There is nothing neutral about ongoing secular neglect of Australia’s growing religious diversity, a leading Australian sociologist of religion said last week in the wake of the 2016 census.
Monash’ emeritus professor and chair of UNESCO’s Intercultural and Interreligious Relations for Asia Pacific Prof Gary Bouma told The Catholic Weekly that contrary to the claims of atheists, Australia was becoming more diverse in its beliefs, not less religious.
Prof Bouma, also an Anglican priest, predicted that in the 2016 census, Buddhists would for the first time outnumber Presbyterians, and Sikhs would probably outnumber Jews.
He also predicted that the rise of so-called ‘nones’ – of people who list themselves as being of no religion – would continue, but rejected the idea that that equated to a rise in atheism.
Nones were “allergic to organisation” but had not rejected or abandoned the search for spiritual meaning in their rejection mainstream, organised religions.
“Australia isn’t as allergic to the religious as they are to the anti-religious,” Prof Bouma said.
“Atheists were fewer than 100,000 (in the 2011 census) – they had to write it in – and were a few more than Jedi.
“That’s the level of interest in being atheist.
“I wish we had a category of ‘spiritual but not religious’. That’s a very applicable category.
“In the United States, (the Pew Research Forum) has done mapping showing the decline of religion, but in terms of awe, wonder, ethical reflection, wondering about the meaning of life, volunteering – they remain throughout the cohorts.”
The idea of an areligious, ‘neutral’ civic space was not up to the task, he said, when it came to better reflection Australia’s religious diversity in its cultural, political, and economic institutions.
“There is no such thing as neutral; we don’t have a neutral society. We don’t have that in a fit.
“Diversity and harmony are required, and harmony requires some effort.”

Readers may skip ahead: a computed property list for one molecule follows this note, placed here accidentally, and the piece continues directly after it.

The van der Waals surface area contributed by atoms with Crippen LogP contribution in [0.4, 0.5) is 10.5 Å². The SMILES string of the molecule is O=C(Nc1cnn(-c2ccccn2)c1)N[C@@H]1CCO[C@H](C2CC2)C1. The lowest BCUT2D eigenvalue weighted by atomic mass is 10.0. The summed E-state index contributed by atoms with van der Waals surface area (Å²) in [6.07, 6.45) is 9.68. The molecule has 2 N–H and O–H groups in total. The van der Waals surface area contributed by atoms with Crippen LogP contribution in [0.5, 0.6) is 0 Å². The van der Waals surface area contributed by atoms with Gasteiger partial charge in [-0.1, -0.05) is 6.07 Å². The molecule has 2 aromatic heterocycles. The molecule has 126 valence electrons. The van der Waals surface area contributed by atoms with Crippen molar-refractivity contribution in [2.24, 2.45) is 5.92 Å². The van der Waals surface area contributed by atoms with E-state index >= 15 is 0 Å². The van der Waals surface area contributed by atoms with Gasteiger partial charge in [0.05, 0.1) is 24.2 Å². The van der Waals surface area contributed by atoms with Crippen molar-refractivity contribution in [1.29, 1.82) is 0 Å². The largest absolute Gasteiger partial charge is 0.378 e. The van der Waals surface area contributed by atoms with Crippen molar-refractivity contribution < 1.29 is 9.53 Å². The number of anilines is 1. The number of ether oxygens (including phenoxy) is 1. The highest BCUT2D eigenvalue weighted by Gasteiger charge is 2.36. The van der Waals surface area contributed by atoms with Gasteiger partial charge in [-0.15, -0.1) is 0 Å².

While institutions such as the media showed little sign of becoming more reflective of the religious diversity of the populace, there were signs that some practices were changing to meet the needs of a changing people.
Prof Bouma said that, in his view, Federation Square in Melbourne was the most accommodating space to religious diversity, with thousands of Buddhists congregating in the space each years.
“There are Christian events (too). I just think the Christians are shy,” Prof Bouma said.
He also gave the example of the Rod Laver arena being used in 2001 for a public interfaith event in the wake of the September 11 attacks, as an alternative to the traditional Anglican or Catholic cathedrals, with each groups receiving the same time allocation in leading the service.
Popular concern about Muslims taking over large swathes of cities remained spurious, he said, based on census data showing there were no postcodes in Australia with a Muslim population greater than 25 per cent.
Regional cities and towns in Victoria were leading the way in embracing diversity – both ethnic and religious – particularly in Bendigo, where the “wonderful organisation” Believing in Bendigo promoted the celebration of religious diversity and not its privatisation.
In the 2011 census, there was an increase in the number of people not reporting a Christian faith, from 36.1 per cent in 2006 to 38.9 per cent.